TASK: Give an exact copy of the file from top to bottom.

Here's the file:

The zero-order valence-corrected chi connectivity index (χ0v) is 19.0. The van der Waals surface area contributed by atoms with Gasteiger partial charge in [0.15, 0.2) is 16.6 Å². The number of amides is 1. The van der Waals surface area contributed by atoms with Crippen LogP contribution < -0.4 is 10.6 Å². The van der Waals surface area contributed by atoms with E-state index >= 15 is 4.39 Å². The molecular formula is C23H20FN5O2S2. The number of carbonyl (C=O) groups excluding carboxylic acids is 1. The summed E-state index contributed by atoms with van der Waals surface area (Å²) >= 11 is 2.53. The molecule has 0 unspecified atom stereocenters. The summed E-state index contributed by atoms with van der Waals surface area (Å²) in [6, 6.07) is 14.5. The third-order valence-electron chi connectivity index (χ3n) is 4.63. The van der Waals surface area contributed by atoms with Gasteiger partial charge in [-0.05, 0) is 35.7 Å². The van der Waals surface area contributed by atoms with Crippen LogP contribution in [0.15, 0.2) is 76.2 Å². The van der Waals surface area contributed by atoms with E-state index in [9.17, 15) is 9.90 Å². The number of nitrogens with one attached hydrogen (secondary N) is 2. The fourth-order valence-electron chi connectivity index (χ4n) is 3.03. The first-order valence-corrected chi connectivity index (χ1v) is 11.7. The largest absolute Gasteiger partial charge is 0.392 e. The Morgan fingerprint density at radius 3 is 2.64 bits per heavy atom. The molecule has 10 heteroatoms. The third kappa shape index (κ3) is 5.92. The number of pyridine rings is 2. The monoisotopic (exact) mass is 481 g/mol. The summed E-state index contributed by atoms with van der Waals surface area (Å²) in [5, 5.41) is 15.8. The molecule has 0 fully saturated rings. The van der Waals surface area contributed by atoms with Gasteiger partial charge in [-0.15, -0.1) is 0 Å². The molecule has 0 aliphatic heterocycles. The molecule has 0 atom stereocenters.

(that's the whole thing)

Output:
The zero-order valence-corrected chi connectivity index (χ0v) is 19.0. The van der Waals surface area contributed by atoms with Gasteiger partial charge in [0.15, 0.2) is 16.6 Å². The number of amides is 1. The van der Waals surface area contributed by atoms with Crippen LogP contribution < -0.4 is 10.6 Å². The van der Waals surface area contributed by atoms with E-state index >= 15 is 4.39 Å². The molecular formula is C23H20FN5O2S2. The number of carbonyl (C=O) groups excluding carboxylic acids is 1. The summed E-state index contributed by atoms with van der Waals surface area (Å²) >= 11 is 2.53. The molecule has 0 unspecified atom stereocenters. The summed E-state index contributed by atoms with van der Waals surface area (Å²) in [6, 6.07) is 14.5. The third-order valence-electron chi connectivity index (χ3n) is 4.63. The van der Waals surface area contributed by atoms with Gasteiger partial charge in [-0.05, 0) is 35.7 Å². The van der Waals surface area contributed by atoms with Crippen LogP contribution in [0.15, 0.2) is 76.2 Å². The van der Waals surface area contributed by atoms with E-state index in [9.17, 15) is 9.90 Å². The number of nitrogens with one attached hydrogen (secondary N) is 2. The fourth-order valence-electron chi connectivity index (χ4n) is 3.03. The first-order valence-corrected chi connectivity index (χ1v) is 11.7. The largest absolute Gasteiger partial charge is 0.392 e. The Morgan fingerprint density at radius 3 is 2.64 bits per heavy atom. The molecule has 10 heteroatoms. The third kappa shape index (κ3) is 5.92. The number of pyridine rings is 2. The monoisotopic (exact) mass is 481 g/mol. The summed E-state index contributed by atoms with van der Waals surface area (Å²) in [5, 5.41) is 15.8. The molecule has 0 fully saturated rings. The van der Waals surface area contributed by atoms with Gasteiger partial charge in [-0.15, -0.1) is 0 Å². The molecule has 0 aliphatic heterocycles. The molecule has 0 atom stereocenters.